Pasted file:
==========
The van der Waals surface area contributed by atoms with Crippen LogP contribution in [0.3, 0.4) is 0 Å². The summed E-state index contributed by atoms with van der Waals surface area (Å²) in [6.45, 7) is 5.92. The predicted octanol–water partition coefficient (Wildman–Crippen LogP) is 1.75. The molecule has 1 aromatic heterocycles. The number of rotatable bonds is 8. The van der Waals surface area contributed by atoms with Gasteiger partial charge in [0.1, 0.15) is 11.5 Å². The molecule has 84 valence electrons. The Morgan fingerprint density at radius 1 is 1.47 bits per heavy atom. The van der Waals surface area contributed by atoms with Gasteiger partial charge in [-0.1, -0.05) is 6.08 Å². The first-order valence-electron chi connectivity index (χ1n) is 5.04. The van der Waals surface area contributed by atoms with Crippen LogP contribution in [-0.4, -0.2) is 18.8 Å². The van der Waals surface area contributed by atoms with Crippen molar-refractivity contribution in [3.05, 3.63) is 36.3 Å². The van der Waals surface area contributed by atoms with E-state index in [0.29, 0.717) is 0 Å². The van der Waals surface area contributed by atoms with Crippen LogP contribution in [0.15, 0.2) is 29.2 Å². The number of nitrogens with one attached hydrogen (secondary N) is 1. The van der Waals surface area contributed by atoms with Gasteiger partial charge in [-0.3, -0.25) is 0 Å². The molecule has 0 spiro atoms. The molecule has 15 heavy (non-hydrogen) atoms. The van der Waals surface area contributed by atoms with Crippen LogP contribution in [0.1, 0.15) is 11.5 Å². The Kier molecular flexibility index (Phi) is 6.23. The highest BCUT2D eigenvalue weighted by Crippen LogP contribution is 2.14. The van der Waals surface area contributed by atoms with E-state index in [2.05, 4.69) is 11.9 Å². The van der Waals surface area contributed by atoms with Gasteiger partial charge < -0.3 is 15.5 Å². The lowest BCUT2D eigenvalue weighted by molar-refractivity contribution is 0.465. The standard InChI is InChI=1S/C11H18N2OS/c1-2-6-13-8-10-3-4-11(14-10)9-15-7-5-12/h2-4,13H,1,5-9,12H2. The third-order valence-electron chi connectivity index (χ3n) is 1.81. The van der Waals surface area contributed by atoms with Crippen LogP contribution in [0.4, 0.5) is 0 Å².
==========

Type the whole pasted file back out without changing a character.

The van der Waals surface area contributed by atoms with Crippen LogP contribution in [0.3, 0.4) is 0 Å². The summed E-state index contributed by atoms with van der Waals surface area (Å²) in [6.45, 7) is 5.92. The predicted octanol–water partition coefficient (Wildman–Crippen LogP) is 1.75. The molecule has 1 aromatic heterocycles. The number of rotatable bonds is 8. The van der Waals surface area contributed by atoms with Gasteiger partial charge in [0.1, 0.15) is 11.5 Å². The molecule has 84 valence electrons. The Morgan fingerprint density at radius 1 is 1.47 bits per heavy atom. The van der Waals surface area contributed by atoms with Gasteiger partial charge in [-0.1, -0.05) is 6.08 Å². The first-order valence-electron chi connectivity index (χ1n) is 5.04. The van der Waals surface area contributed by atoms with Crippen LogP contribution in [-0.4, -0.2) is 18.8 Å². The van der Waals surface area contributed by atoms with Crippen molar-refractivity contribution in [3.05, 3.63) is 36.3 Å². The van der Waals surface area contributed by atoms with E-state index in [0.29, 0.717) is 0 Å². The van der Waals surface area contributed by atoms with Crippen LogP contribution in [0.15, 0.2) is 29.2 Å². The number of nitrogens with one attached hydrogen (secondary N) is 1. The van der Waals surface area contributed by atoms with Gasteiger partial charge in [-0.3, -0.25) is 0 Å². The molecule has 0 spiro atoms. The molecule has 15 heavy (non-hydrogen) atoms. The van der Waals surface area contributed by atoms with Crippen LogP contribution in [0.1, 0.15) is 11.5 Å². The Kier molecular flexibility index (Phi) is 6.23. The highest BCUT2D eigenvalue weighted by Crippen LogP contribution is 2.14. The van der Waals surface area contributed by atoms with E-state index in [2.05, 4.69) is 11.9 Å². The van der Waals surface area contributed by atoms with Gasteiger partial charge < -0.3 is 15.5 Å². The lowest BCUT2D eigenvalue weighted by molar-refractivity contribution is 0.465. The standard InChI is InChI=1S/C11H18N2OS/c1-2-6-13-8-10-3-4-11(14-10)9-15-7-5-12/h2-4,13H,1,5-9,12H2. The third-order valence-electron chi connectivity index (χ3n) is 1.81. The van der Waals surface area contributed by atoms with Crippen LogP contribution in [0.4, 0.5) is 0 Å².